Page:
Well my dear fashionistas,I have joined the tribe of varifocal wearers these past 10 days. I know, I know, they are like marmite. For instance one of my colleagues loves theirs and another hated them and so switched back to two pairs of glasses. One Instagram friend adjusted quickly when she got hers whilst another took sea sickness tablets to stabilise herself.
Me, I seem after 10 days, to be used to them. The adjustment wasn't too bad. I'm careful stepping off curbs (yes a friend fell off a curb when he first got his), trains and stairs but other then that it's pretty good. Oh, the joy of looking down to see what I'm eating, or my phone, then looking up and seeing the TV. You have no idea! Well you probably do as most of you are similar age to me.
I went to the opticians because I was having headaches. I will add that at home we were on the verge of buying a big screen TV as I was having trouble seeing detail with my short sighted glasses on, and of course I blamed an old TV rather than my eyesight. I mean, just of course!
Sitting in the opticians chair, he put my existing glasses on me and asked me to read the furthest down, as they do. I couldn't. I couldn't read any of the chart. None of it. Not with my glasses, nor without. I think we found out why I was having headaches.
It appears that my vision was halfway between my existing prescription and no prescription, the short sightedness had improved. My reading vision had deteriorated. Both are apparently typical at my age.
Varifocals were recommended and I could try them for 2 weeks with Specsavers. I think I'm a success story compared to others. In the office I can see the presentation screen and my colleagues faces rather than making a choice or going through the exercise of glasses on, glasses off. I can see the TV and my phone. I can read a menu and see the restaurant. I can give a presentation seeing my notes, and the audience. It's bliss. Yes I'm a success story.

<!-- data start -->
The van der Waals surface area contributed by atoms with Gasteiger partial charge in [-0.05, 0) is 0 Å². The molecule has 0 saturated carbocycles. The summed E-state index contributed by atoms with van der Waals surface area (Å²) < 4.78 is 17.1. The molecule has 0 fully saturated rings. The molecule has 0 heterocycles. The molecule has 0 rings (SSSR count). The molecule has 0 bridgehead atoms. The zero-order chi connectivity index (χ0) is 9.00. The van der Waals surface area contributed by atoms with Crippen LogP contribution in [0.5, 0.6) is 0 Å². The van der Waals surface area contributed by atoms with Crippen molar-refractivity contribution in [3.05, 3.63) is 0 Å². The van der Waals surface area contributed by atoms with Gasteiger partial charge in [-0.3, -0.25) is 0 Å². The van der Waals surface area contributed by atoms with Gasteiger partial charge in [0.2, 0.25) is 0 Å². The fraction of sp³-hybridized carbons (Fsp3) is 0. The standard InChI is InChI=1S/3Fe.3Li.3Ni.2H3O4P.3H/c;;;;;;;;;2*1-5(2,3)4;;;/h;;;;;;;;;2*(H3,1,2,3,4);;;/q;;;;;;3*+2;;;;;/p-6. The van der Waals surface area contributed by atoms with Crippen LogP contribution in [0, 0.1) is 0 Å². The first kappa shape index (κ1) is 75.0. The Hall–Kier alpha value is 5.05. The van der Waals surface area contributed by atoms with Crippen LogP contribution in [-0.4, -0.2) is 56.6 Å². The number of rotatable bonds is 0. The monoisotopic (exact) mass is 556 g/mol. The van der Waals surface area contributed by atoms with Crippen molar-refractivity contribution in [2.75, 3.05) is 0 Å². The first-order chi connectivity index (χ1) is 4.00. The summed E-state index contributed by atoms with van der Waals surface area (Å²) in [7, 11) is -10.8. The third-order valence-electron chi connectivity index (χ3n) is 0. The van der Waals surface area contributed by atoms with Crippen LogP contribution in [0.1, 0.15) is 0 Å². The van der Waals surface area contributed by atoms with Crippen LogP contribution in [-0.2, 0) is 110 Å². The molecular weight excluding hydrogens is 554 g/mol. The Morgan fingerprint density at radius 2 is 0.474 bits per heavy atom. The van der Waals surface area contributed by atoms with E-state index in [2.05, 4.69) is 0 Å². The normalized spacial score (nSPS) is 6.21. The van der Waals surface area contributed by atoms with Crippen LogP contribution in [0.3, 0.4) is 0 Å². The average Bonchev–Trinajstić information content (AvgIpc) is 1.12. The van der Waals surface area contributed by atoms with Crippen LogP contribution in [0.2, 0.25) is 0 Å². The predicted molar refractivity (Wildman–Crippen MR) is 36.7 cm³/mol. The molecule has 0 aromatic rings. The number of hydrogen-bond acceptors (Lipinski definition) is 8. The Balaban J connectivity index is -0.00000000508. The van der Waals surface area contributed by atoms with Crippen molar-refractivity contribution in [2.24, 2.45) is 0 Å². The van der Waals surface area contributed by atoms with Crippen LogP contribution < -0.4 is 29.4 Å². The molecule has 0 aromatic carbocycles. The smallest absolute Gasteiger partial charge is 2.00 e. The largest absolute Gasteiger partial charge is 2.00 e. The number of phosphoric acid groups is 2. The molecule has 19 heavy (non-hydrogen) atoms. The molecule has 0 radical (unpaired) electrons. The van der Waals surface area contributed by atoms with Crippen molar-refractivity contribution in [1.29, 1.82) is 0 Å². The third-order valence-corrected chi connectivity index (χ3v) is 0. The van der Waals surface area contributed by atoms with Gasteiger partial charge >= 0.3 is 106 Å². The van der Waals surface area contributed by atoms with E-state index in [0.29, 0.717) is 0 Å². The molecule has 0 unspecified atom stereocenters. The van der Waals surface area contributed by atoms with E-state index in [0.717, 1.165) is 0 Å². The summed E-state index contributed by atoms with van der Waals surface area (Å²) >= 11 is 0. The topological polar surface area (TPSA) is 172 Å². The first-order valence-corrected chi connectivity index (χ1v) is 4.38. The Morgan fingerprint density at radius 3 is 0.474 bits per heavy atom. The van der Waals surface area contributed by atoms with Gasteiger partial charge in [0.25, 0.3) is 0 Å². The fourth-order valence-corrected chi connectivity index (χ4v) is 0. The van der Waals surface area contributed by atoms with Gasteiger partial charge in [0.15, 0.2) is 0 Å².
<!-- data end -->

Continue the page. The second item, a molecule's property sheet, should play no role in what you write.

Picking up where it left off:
Don't be put off by the bad stories as varifocal tales don't all end badly.
Do you know Lizzy from What Lizzy Loves? She is a lovely fashion blogger who is an Optometrist by profession. I asked her what her tips would be for selection and getting used to varifocals. Here is what she has to say.
1. Choose a large frame. The larger frame, the bigger the lens. This will give you a larger field of view through each part of the varifocals.
2. When going down the stairs, put your chin on your chest. This ensures you’ll be looking through the distance part of the lens, and will mean you can judge the steps better. (note from Mutton style - I must do this, really I must, especially at stations.)
3. Point your nose at what you want to see! By this I mean turn your head fully to look. The optics of the lenses means varifocals are inherently slightly distorted at the edges. Turning your head means you will be looking through the clearest part of the lens.
I will add my thoughts
A. Do be careful stepping off curbs.
B. Try them for 2 weeks or as long as your optician will allow whilst offering a free exchange to normal glasses. Not sure if all do but Specsavers do so.
c. If you can afford it go down the scale in lens edge distortion. The cheapest seem to have more edge blur and less of a clear vision window (as can be seen in the image below). I bought the 3rd up from a scale of 4 at Specsavers ie Superior.
This may seem like a sponsored post but it absolutely is not. I paid for me glasses and my appointment.
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